Initially the primary focus of the first aquariums were the contents of the tanks, serving as both a great point of interest and discussion as the specimens and fish placed inside the aquarium became themselves decorative objects, acquired for their rarity and often carefully researched (op. cit., p. 94). The more unique, the more apparent one's status, and the ‘amateur aquarium’ thus became a privilege known almost entirely to the upper classes. This new interest in the natural world perhaps explains the great attention to detail Lievre and Barbedienne took to designing and casting the present creatures, mythical though they are, which crawl across the aquarium frame. As one contemporary periodical plainly noted, ‘Pour un aquarium d’ornement … il faut choisir des poisons de couleurs et de formes variées. Les plantes doivent être nombreuses… (‘Les Aquariums d’Amateurs,’ Journal de la Marne, Paris, 10 March 1895, p. 10). Many articles were also written at the time explaining the key aspects of taking care of marine life, including cleaning the tank and providing enough nutrients to its inhabitants. What is particularly unique to the present aquarium is the extant oxygenating rod, which sits in the centre of the bowl and would have been the height of the technological sophistication.

LIEVRE, BARBEDIENNE, AND ‘LE STYLE JAPONAIS’
The beauty of the marine life on display would have been otherworldly to those who first sat in front of the present aquarium, the swimming creatures becoming a type of living painting to those voyeuristically looking in (C. Lorenzi, ‘L’“aquarium-mania,”’ pp. 94-95). However, as a focal point of any bourgeois salon, the furniture which would have held this magical universe aloft should not be overlooked nor outdone. This is clearly demonstrated by the present aquarium, which is a rare and superb example of the imaginative designs of Édouard Lièvre’s le style japonais et chinois and the refined technical prowess of the renowned bronzier Ferdinand Barbedienne. Referencing another world recently revealed to the West, the aquarium is a clear nod to the arts of Japan.
Following the loosening trade restrictions and the restoration of the Meiji Emperor, Japan began to participate in the West’s International Exhibitions and promote its nation’s products. Fascinated by this influx of new aesthetic vocabulary of these Eastern cultures, Western artisans began to study these Eastern forms and techniques, creating their own works by adopting and reinterpreting this new found source of inspiration. In doing so these designers created a constructed view of the East, an amalgamation of Eastern and Western influences, which anticipated the organic forms of Art Nouveau and Aestheticism. Lièvre, one of the most talented draughtsmen and prolific industrial designers of the second half of the 19th century, became one the preeminent tastemakers of this enthusiasm and style, coined ‘japonisme. To execute his exacting designs Lievre is known to have collaborated with one of the most distinguished bronziers of the nineteenth century, Ferdinand Barbedienne.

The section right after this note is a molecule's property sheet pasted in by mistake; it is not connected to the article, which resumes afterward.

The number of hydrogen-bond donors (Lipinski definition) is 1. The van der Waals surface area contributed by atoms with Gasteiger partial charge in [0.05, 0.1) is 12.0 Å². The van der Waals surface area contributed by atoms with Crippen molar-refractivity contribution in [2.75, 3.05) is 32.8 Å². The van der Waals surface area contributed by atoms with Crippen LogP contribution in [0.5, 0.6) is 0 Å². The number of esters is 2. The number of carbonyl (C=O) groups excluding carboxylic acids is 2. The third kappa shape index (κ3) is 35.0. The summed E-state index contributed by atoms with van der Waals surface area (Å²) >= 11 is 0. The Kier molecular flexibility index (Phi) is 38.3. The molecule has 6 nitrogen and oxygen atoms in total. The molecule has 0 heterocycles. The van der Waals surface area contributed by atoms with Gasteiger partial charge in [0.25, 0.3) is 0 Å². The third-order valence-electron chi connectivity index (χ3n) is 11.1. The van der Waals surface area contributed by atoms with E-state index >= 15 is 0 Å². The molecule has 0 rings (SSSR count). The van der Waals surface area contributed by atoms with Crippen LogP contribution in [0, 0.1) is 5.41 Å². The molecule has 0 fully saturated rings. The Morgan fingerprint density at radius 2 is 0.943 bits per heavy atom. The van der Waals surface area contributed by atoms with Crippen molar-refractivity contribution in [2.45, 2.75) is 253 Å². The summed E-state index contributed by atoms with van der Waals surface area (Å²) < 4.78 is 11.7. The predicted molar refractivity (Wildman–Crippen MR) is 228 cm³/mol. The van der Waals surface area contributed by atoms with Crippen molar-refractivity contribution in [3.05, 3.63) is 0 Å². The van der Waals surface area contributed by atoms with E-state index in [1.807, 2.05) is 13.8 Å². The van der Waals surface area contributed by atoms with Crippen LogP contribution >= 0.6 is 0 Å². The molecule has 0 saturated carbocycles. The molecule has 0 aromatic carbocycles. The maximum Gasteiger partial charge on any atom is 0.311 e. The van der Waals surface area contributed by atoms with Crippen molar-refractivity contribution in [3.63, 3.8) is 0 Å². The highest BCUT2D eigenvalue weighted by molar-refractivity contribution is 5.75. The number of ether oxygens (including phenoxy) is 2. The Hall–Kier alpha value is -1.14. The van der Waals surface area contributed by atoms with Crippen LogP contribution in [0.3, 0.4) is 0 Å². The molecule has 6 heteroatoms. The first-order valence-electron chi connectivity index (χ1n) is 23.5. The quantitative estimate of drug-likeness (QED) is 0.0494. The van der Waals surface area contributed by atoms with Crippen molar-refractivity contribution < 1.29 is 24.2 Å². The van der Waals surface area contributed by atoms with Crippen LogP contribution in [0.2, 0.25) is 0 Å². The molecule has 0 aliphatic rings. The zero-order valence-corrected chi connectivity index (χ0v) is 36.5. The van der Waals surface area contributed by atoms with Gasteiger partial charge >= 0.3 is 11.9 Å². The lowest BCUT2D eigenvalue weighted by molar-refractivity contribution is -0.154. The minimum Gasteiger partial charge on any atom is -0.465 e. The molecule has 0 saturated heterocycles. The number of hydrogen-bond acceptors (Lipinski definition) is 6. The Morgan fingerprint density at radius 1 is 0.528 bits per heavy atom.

The present aquarium is a recent re-discovery, having been held in private collection since its acquisition by the current owner at auction in 1991. Only two other examples of this aquarium and stand are known: one similarly gilt and patinated-bronze example in a Private Collection and illustrated in 'Édouard Lièvre', Connaissance des Arts, N° 228, Paris, 2004, pp. 30-31; the second, a silvered-bronze example sold in these rooms 29 July 2020, lot 36 (£350,000), previously from a Private collection at the Cartier Mansion, New York, USA and sold Sotheby’s, London, 27 September 1991, lot 23.
Strong comparisons can be made to the following prestigious works by Barbedienne, almost certainly all in collaboration with Lièvre:
- The present stand, with its symmetrical dragons flanking the bamboo shaft over the te d’éléphant feet is identical in form a gilt-bronze pair surmounted Chinese Qing dynasty cloisonné enamel vases with Barbedienne mounts, sold 'Japonism'; Christie’s, Paris, 15 November 2018, lot 9 (€355,500, with premium).
- The base of a jardinière stand known to have been designed by Lièvre and cast by Barbedienne in the collection of the Musée des Arts Décoratifs, Paris (inv. 2004.187.1) contains the same turtle shell-backed dragons, known in Chinese mythology as bixi, as those mounted to the feet of the present aquarium bowl, with nearly identical snarling heads and smaller bixi clambering on the larger figures’ backs. The bowl to the same jardinière actually comprises an amalgamation of Japanese bronzes, including a dragon to the base which is believed to be either Japanese or an exact cast of a Japanese model by Barbedienne, further illustrating both how influence and intertwined the works of Lièvre and Barbedienne were those of the Far East. One might imagine that such a Japanese bronze model might have inspired Lièvre's designs.
- Compare the te d’éléphant feet with those supporting a chinoiserie bronze and enamel gueridon by Barbedienne, the enamel by Louis Constant Sevin, and the design quite possibly by Lièvre, at the musée Conde Chantilly, acquired in 1886 le duc d'Aumale and placed in the la grande singerie (inv. OA 325)